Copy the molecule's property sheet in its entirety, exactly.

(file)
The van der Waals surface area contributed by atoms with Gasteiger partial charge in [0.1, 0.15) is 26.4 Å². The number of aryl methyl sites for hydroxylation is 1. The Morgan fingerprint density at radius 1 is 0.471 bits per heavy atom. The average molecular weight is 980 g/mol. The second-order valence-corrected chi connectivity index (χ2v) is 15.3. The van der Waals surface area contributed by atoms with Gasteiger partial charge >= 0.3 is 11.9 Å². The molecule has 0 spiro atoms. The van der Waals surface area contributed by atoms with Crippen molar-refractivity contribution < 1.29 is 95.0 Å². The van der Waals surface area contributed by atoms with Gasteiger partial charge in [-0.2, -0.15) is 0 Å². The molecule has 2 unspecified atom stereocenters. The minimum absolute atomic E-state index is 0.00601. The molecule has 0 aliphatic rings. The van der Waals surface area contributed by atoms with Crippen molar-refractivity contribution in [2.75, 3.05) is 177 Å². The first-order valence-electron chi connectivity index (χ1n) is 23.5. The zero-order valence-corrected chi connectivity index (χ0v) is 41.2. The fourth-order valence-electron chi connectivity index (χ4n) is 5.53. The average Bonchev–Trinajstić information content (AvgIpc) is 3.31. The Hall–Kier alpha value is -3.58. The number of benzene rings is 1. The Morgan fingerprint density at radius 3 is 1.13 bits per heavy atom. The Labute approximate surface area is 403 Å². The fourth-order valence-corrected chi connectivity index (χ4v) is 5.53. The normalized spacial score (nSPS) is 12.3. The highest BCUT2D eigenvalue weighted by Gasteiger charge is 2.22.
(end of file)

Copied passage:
The van der Waals surface area contributed by atoms with Gasteiger partial charge in [0.1, 0.15) is 26.4 Å². The number of aryl methyl sites for hydroxylation is 1. The Morgan fingerprint density at radius 1 is 0.471 bits per heavy atom. The average molecular weight is 980 g/mol. The second-order valence-corrected chi connectivity index (χ2v) is 15.3. The van der Waals surface area contributed by atoms with Gasteiger partial charge >= 0.3 is 11.9 Å². The molecule has 0 spiro atoms. The van der Waals surface area contributed by atoms with Crippen molar-refractivity contribution < 1.29 is 95.0 Å². The van der Waals surface area contributed by atoms with Gasteiger partial charge in [-0.2, -0.15) is 0 Å². The molecule has 2 unspecified atom stereocenters. The minimum absolute atomic E-state index is 0.00601. The molecule has 0 aliphatic rings. The van der Waals surface area contributed by atoms with Crippen molar-refractivity contribution in [2.75, 3.05) is 177 Å². The first-order valence-electron chi connectivity index (χ1n) is 23.5. The zero-order valence-corrected chi connectivity index (χ0v) is 41.2. The fourth-order valence-electron chi connectivity index (χ4n) is 5.53. The average Bonchev–Trinajstić information content (AvgIpc) is 3.31. The Hall–Kier alpha value is -3.58. The number of benzene rings is 1. The Morgan fingerprint density at radius 3 is 1.13 bits per heavy atom. The Labute approximate surface area is 403 Å². The fourth-order valence-corrected chi connectivity index (χ4v) is 5.53. The normalized spacial score (nSPS) is 12.3. The highest BCUT2D eigenvalue weighted by Gasteiger charge is 2.22.